How Will Voters Respond?

Note that the specific wording for the official explanation of these bond requests includes phrases like "including but not limited to," references voters often interpret as asking for permission to write a blank check.

It is also well to remember that in addition to all these county and local ballot questions involving money, there are no fewer than 16 additional statewide ballot questions, one of which is likely to maximize voter turnout among those who have had their fill of tax increases. That so-called "Gibbons Tax Initiative," which would henceforth require a two-thirds vote of the Nevada Legislature to raise any tax or fee, is likely to be supported by over three-quarters of all state voters, just as it was the first time it appeared on the ballot.

Doubtless some of the measures on ballots this year have merit while others do not, but lost in the flurry of paperwork is the central fact that the citizens of Nevada already suffer under the 12th highest "per capita tax burden" among the 50 states, now adding up to $1,680 per year for every man, woman and infant in the state. That is $20 more "per capita" than the $1,660 "per capita tax burden" in California, believe it or not.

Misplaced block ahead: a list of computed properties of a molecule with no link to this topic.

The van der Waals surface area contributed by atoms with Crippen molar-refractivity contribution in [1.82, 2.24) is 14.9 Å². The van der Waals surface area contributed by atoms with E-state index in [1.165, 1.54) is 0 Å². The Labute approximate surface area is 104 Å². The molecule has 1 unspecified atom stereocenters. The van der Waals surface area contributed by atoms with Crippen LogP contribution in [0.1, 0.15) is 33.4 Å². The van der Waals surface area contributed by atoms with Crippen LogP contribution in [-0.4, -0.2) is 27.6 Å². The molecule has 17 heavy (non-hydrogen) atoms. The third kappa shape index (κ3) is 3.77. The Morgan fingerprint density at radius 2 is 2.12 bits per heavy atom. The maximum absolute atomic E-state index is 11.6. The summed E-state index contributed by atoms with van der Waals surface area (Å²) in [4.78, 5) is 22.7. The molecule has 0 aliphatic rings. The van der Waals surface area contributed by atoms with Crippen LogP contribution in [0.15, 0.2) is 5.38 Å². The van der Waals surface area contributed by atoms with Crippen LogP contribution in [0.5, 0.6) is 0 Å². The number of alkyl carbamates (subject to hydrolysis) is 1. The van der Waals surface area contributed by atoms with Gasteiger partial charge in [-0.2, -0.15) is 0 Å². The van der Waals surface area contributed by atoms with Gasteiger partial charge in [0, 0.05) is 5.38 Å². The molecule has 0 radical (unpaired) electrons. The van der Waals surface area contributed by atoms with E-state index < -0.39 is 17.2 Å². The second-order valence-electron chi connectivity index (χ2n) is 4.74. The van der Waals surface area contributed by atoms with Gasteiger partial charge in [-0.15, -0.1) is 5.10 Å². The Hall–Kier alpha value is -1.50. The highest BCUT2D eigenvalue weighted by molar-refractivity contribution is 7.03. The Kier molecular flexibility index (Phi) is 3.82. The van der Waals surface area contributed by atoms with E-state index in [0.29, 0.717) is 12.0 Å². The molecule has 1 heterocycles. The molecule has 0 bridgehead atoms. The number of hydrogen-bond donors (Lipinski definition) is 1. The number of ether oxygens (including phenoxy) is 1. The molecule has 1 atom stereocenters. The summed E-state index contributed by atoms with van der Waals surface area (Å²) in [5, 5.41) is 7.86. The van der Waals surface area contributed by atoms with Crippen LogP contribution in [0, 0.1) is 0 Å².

Some of Nevada’s cities, counties and school districts are doubtless somewhat under-funded, but this isn’t because Nevada taxpayers aren’t generous enough. State government in Nevada now gets 67.2 percent of all tax and fee revenue collected in the state, the 16th highest such percentage among the 50 states.

Nevada's long term answer to its city and county financial challenges shouldn't be to raise already high taxes even higher, but to restructure its tax structure so that the tax spoils are shared more equitably among our various state, county and local governments.

Really, shouldn’t the 12th highest "per capita tax burden" in the United States be high enough?